The Kirov and La Scala ballet companies briefly visited California this year, each performing "Swan Lake" and a program of one-act pieces. This repertory provided a very limited exposure to two of the oldest and most influential institutions in Western dance.
Now the Kirov and La Scala return on videocassette, dancing ballets unseen on the 1986 tours. Recorded in the early '80s, these videotapes both broaden our knowledge of some of the artists who danced on the West Coast and illuminate the cultural traditions shaping their interpretations.
The 95-minute Kirov "Classic Ballet Night" on V.I.E.W. ($59.95) comes in a box illustrated with a scene from "The Stone Flower," though nothing resembling that modern Soviet ballet is danced. The skimpy, gushy liner notes offer no hint of when the performance was recorded, and even the tape itself supplies but one clue: a 1982 copyright in the final credits.
Reportedly, however, the performance took place the previous year and was televised live, via satellite, in England with a slightly different assortment of ballets.
The concept is one superbly suited to the Kirov's enlightened conservatism and Imperial heritage: a gallery of 19th-Century choreographies. Most of them are authentic (four originals, two reconstructions), all of them are danceworthy and, when juxtaposed, they demonstrate strong stylistic links between the great centers of Romantic and Classical ballet in Europe.
Here is a scintillating pas de six from "La Vivandiere" (1843), the first ballet by the Parisian choreographer Arthur Saint-Leon, best known for "Coppelia."
Here, too, is the familiar pas de deux (with less familiar ensemble passages) from "Flower Festival in Genzano" (1858) by the great Danish choreographer August Bournonville--and two rarities by the architect of Russian classicism, Marius Petipa: a sequence from "La Esmeralda" (1886) and "The Venice Carnival" (usually dated 1881 but more likely much earlier).
Taped on stage in Leningrad before an enthusiastic audience, the program contains some of the stiffest, most unidiomatic Bournonville dancing imaginable, but it more than compensates by showing what several major, aging dancers from the recent American tour danced like at the height of their powers.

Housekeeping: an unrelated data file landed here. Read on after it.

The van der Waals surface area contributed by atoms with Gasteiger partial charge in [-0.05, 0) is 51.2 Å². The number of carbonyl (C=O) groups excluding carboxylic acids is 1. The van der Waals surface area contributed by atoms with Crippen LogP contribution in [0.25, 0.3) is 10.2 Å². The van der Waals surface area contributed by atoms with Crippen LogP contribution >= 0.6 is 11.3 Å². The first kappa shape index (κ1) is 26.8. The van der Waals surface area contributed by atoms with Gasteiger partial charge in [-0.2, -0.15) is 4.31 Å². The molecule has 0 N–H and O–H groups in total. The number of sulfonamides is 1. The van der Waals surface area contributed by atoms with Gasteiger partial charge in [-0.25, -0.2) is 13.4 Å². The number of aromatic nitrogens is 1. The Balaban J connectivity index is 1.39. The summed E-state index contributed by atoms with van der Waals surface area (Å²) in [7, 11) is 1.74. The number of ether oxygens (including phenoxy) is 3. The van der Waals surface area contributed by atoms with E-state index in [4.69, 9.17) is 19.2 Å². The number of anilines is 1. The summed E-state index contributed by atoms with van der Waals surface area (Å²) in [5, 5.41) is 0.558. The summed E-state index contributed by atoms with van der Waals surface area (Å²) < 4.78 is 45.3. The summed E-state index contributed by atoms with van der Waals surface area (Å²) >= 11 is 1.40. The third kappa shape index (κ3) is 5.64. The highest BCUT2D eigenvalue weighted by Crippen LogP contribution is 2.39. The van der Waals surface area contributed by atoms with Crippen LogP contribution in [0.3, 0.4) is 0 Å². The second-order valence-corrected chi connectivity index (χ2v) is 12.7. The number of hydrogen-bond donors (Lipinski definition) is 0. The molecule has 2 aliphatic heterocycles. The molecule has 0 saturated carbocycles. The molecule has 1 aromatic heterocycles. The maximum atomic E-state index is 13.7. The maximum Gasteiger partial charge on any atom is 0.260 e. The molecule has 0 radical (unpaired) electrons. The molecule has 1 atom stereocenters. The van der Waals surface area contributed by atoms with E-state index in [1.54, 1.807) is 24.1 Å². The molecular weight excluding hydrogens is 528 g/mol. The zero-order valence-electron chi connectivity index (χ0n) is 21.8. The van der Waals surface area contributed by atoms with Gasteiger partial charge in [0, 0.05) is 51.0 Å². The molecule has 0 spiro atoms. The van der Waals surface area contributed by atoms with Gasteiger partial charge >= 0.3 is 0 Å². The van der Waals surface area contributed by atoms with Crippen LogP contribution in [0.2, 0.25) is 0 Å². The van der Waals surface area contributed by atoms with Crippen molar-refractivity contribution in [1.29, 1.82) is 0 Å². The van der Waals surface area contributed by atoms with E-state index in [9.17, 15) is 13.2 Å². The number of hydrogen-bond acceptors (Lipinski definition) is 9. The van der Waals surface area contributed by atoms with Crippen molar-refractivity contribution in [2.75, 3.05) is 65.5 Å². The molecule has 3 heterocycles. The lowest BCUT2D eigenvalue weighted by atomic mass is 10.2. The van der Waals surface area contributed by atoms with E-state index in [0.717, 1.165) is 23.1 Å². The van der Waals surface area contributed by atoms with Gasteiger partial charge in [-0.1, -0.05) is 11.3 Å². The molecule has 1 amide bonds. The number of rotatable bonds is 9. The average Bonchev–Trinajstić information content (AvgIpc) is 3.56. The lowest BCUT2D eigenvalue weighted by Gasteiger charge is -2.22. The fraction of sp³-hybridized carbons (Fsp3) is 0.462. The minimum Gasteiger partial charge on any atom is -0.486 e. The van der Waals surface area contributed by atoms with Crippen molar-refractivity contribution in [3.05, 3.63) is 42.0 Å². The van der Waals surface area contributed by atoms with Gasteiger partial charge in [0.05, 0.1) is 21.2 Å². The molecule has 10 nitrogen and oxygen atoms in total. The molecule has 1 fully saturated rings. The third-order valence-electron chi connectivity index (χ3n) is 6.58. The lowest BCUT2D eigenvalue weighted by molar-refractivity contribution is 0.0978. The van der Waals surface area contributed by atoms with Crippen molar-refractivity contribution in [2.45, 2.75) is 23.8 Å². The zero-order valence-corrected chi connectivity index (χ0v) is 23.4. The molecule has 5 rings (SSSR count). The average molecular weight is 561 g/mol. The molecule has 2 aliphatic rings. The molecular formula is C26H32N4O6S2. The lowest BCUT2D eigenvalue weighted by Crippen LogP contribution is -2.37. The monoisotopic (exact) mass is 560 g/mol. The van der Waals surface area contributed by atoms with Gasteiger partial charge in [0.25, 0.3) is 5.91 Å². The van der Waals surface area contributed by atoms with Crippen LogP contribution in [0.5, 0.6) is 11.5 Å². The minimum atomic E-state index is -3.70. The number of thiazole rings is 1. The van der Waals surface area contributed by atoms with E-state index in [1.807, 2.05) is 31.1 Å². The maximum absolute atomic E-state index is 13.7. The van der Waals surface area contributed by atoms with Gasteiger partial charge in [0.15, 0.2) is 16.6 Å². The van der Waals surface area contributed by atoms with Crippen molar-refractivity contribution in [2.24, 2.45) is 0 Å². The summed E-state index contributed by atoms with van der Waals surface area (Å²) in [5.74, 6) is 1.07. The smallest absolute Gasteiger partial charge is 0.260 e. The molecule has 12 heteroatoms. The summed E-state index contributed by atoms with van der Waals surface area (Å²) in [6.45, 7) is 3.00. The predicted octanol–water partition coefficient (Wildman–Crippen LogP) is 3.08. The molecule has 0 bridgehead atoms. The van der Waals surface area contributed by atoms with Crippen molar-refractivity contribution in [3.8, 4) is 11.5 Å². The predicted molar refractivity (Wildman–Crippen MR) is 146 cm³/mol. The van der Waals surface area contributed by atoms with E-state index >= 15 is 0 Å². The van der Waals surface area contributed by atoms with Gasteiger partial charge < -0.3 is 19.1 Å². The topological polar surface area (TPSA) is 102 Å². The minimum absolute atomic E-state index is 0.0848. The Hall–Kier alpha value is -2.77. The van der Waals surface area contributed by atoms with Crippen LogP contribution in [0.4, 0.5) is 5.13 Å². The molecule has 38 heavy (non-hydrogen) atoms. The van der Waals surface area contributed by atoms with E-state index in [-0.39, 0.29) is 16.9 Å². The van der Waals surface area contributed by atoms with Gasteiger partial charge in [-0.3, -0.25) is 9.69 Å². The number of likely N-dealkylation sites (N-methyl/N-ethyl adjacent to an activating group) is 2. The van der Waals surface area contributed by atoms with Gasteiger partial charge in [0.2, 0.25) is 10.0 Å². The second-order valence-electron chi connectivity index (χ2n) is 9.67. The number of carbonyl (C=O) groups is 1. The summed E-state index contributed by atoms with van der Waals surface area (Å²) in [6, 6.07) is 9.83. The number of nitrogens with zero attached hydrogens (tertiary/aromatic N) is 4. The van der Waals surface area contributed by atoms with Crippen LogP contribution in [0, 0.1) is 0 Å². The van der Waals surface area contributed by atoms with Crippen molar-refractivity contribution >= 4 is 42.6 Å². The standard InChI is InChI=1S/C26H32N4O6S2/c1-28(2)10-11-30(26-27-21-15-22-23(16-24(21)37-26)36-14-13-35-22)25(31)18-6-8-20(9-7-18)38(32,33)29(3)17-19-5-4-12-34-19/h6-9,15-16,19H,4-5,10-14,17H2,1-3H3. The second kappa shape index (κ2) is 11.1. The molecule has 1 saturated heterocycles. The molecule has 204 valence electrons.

Certainly Sergei Berezhnoi, who looked conspicuously overtaxed by the "Kingdom of the Shades" scene from "La Bayadere" in Shrine Auditorium, is in his prime here, snapping off bold, effortless jumps and multiple turns in Agrippina Vaganova's 1935 "Diana and Actaeon" pas de deux. Opposite him, Tatiana Terekhova (seen fleetingly in the Los Angeles "Paquita" casts) contributes brilliant springs onto pointe plus spectacular turns into extension.
The program also confirms the exceptional artistry of two stars from the previous (1964) Kirov visit to the United States: Irina Kolpakova (taped in Anton Dolin's neo-Romantic 1941 "Le Pas de Quatre") and Alla Sizova (in "La Vivandiere"). But the big revelation is Gabriella Komleva, the only leading dancer to appear twice.
As both a Romantic icon in "Le Pas de Quatre" and an embodiment of classical purity in the "La Esmeralda" excerpt, Komleva dances so soulfully that the showiest steps suddenly acquire hidden emotional implications. The heartbroken bravura of the Petipa coda is especially amazing: a cadenza of suffering executed with dazzling control, taste and sensitivity.
Kirov influences inevitably shape the 129-minute La Scala "Romeo and Juliet" on Kultur ($79.95). Not only did the Leningrad company commission the familiar Prokofiev score (heavily cut and resequenced in this version), but the choreographer and lead danseur in the Milan production is Rudolf Nureyev.
Taped at the Palazzo dello Sport (not the Teatro alla Scala, as the liner notes say) in 1982, this performance finds the 44-year-old ex-Kirov firebrand dancing with far greater freedom than he mustered in Los Angeles appearances with the Boston Ballet that same year. Admittedly, his rigidity of torso makes his line problematic, but his execution of steps is often masterful and he even gets into the air occasionally.
But Nureyev's choreography is so incoherent and his adaptation of Shakespeare's tragedy so bizarre, that this "Romeo and Juliet" emerges as much a grandiose disaster as the Franco Zeffirelli "Swan Lake" that the La Scala company danced this summer in San Francisco.
The oddities begin immediately when four bald young men wearing nothing but briefs and capes roll imaginary dice and then, laughing sardonically, open sliding portals on an immense architectural vista, as if they are presenting the ballet that follows as some sort of nasty joke. Billowing, dark parachute silk drifts like a cloud down to the stage, and a cart filled with what looks like dead bodies passes by.